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May 20 09:20 PM
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Agriculture worth protecting


To the Editor:

If, like most of us, you eat on a regular basis, I'd ask that you take a minute or two to consider where that food comes from. Unless you're growing it yourself, all that fuel for your body came from a farm—not to mention any wool, cotton, linen and leather you might be wearing.

For the most part, American farmers like myself are a pretty quiet minority—less than two percent of the entire population—but during National Agriculture Week (March 15-21 this year), we like to stand up and remind the other 98 percent of our society that what we do is important.

Thanks to our increasing efficiency, you and I and all Americans spend a smaller percentage of our income on food here (about 10 percent on average) than in any other society on Earth. People in other parts of the world sometimes have to spend anywhere from a quarter to a half of their income just to keep the cupboards full and food on the table.

If the notion of going hungry isn't compelling enough, consider the increasingly diverse uses our humble farm commodities are being put toward. Researchers are continually looking for—and finding—new ways of squeezing valuable products like renewable fuels, medicine and building materials from our farm fields, orchards, forests and livestock.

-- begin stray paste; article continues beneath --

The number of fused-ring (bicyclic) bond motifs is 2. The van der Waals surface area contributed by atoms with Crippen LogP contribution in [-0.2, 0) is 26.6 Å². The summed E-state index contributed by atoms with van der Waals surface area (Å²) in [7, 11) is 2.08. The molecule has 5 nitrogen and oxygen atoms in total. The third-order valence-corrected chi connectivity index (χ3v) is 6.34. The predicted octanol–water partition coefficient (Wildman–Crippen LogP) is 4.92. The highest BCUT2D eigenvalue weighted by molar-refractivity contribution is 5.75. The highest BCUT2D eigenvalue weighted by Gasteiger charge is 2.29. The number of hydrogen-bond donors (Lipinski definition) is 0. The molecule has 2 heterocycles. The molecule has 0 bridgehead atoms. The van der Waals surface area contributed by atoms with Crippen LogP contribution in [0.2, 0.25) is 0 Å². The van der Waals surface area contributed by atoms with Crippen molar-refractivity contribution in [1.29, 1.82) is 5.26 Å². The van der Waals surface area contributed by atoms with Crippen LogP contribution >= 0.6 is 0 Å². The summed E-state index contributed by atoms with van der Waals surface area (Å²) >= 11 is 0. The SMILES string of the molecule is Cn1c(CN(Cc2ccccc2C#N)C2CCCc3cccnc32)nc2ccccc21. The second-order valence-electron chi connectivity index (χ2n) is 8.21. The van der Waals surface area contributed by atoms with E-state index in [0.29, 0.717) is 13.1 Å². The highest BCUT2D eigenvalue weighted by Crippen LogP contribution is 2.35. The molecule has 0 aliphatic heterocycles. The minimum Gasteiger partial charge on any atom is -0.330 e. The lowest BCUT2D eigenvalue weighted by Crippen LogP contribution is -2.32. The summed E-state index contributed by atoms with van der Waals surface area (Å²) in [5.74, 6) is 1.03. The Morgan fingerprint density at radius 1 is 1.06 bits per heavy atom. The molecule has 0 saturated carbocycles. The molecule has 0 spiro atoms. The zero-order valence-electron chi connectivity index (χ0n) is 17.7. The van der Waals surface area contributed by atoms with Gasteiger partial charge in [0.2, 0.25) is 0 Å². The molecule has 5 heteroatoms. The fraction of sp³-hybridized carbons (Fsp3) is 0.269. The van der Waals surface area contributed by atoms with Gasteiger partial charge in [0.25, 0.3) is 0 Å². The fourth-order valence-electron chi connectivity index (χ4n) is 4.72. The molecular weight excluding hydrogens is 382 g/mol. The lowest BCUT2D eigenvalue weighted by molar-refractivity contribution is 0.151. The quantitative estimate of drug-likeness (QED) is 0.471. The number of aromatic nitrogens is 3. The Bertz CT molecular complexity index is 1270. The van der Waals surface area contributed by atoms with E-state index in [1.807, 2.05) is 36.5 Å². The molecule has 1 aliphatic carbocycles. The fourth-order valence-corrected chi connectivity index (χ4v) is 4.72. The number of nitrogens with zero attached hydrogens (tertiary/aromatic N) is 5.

Then there's the economy. Hard times have taken a toll on every segment of Michigan's economy, but it's worth pointing out that agriculture here is expanding and is now the state's second largest industry, generating more than $63 billion annually.

It's a vital component of local economy as well. Lapeer County is home to more than 300 individual farm operations, generating products valued at $40 million every year. In fact, we're a top producer of corn and rank fifth among Michigan counties for equine numbers. Most of those local farms are independent, family-run businesses.

The bottom line is that agriculture—in Lapeer County and across the state and nation—is an industry worth protecting and worth respecting.

Oh, and please pass the potatoes!

Kelly Lewis, Promotion & Education Chair, Lapeer County Farm Bureau, Lapeer
March 04, 2009

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